On Sat, May 26, 2012 at 05:08:47PM -0400, David Robillard wrote:
> Here, notice a plugin not working in the host is *inherent*. This is
Understood, and not for the first time. But it leads to chicken/egg
situations. I'm not going to write an LV2 requiring N features if
there isn't a host providing them. And probably vice versa for host
authors. And that is why I'd prefer a more demanding core spec.
Dave, if there is anything I find contradictory in your argumentation
(and that is often why I react to it) it is that you seem to sweep
this point under the carpet, while in other cases you can be very
> It is not my job, or your job, to tell plugin and host authors what they
Mmm, I'd like to disagree. Most open source software may be developed
in such conditions - but that is both a strength and a curse. Having
worked some ten years developing software for space and aviation I
can tell you things are different there. And that has some advantages.
> It will all work out eventually. You've been around here long enough to
Yes. But that's no reason to not learn from the past. Which is what
LV2 started out to do...
> This is a bit difficult to decipher. You are saying you think
For anything except synthesis, yes. Not only good enough, but actually
much easier to implement correctly.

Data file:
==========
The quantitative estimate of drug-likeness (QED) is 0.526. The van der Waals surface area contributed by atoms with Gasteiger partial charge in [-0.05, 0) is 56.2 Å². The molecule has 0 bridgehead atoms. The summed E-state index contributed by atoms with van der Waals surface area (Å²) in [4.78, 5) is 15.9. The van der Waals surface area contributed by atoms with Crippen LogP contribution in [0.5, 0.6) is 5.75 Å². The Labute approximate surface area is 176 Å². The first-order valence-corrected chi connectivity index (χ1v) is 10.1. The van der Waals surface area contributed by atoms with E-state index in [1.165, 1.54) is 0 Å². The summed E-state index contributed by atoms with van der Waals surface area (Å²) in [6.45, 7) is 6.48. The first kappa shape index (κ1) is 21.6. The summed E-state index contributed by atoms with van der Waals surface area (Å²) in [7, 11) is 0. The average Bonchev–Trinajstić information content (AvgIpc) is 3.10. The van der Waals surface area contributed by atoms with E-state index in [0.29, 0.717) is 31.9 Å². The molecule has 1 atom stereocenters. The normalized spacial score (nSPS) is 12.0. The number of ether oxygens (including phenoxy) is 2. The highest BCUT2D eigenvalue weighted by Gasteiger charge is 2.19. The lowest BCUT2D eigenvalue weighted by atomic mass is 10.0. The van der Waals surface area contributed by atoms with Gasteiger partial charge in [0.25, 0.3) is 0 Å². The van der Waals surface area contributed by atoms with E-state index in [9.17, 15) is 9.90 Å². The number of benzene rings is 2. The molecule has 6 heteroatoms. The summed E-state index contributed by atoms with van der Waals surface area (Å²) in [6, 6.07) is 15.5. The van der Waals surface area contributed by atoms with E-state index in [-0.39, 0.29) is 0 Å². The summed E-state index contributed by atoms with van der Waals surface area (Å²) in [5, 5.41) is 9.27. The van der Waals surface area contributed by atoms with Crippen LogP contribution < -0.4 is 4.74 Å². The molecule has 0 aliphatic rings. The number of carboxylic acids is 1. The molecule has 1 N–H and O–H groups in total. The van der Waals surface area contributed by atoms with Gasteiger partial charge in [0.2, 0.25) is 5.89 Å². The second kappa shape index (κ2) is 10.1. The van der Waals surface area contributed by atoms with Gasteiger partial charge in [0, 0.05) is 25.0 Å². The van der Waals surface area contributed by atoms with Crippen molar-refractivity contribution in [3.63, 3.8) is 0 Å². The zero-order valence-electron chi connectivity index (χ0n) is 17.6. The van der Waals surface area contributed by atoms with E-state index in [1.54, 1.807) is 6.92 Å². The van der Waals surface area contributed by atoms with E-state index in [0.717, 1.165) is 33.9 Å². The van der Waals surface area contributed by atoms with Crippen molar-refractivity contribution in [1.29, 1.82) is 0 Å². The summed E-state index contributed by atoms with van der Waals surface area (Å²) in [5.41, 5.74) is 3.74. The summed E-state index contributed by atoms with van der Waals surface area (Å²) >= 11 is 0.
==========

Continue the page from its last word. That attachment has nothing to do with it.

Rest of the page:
> However, making "synthesis modules" an exception is kind of pointless
If 'sample accurate' control would be the only difference between
'general purpose' and 'synthesis' modules I'd agree with you.
But it isn't. 'Polyphonic' is not the same as 'multichannel' for one.
And synthesis modules may require real-time instantiation - no need
for that in case of an effect in a DAW. My conclusion is that the
two are fundamentally different. Which doesn't mean that a plugin
standard couldn't provide both. But probably not by ignoring the
> It's odd to speak of this like there has been some active decision to
AFAIK, the 'core spec' requires plugins to accept a non-constant nframes:
"Thus the "control rate" is determined by the block size, which is
controlled by the host (and not necessarily constant)."
> It'd have been solved and implemented long long ago if it was brought up
Nothing cloak and dagger about it. If someone is prepared to pay me for
writing a report on something I do have strong opinions about (and very
probably because of that), should I refuse that ? It's a consultancy
job just like any other. And at least one other well-known developer
got the same.
A world of exhaustive, reliable metadata would be an utopia.
It's also a pipe-dream, founded on self-delusion, nerd hubris
and hysterically inflated market opportunities. (Cory Doctorow)
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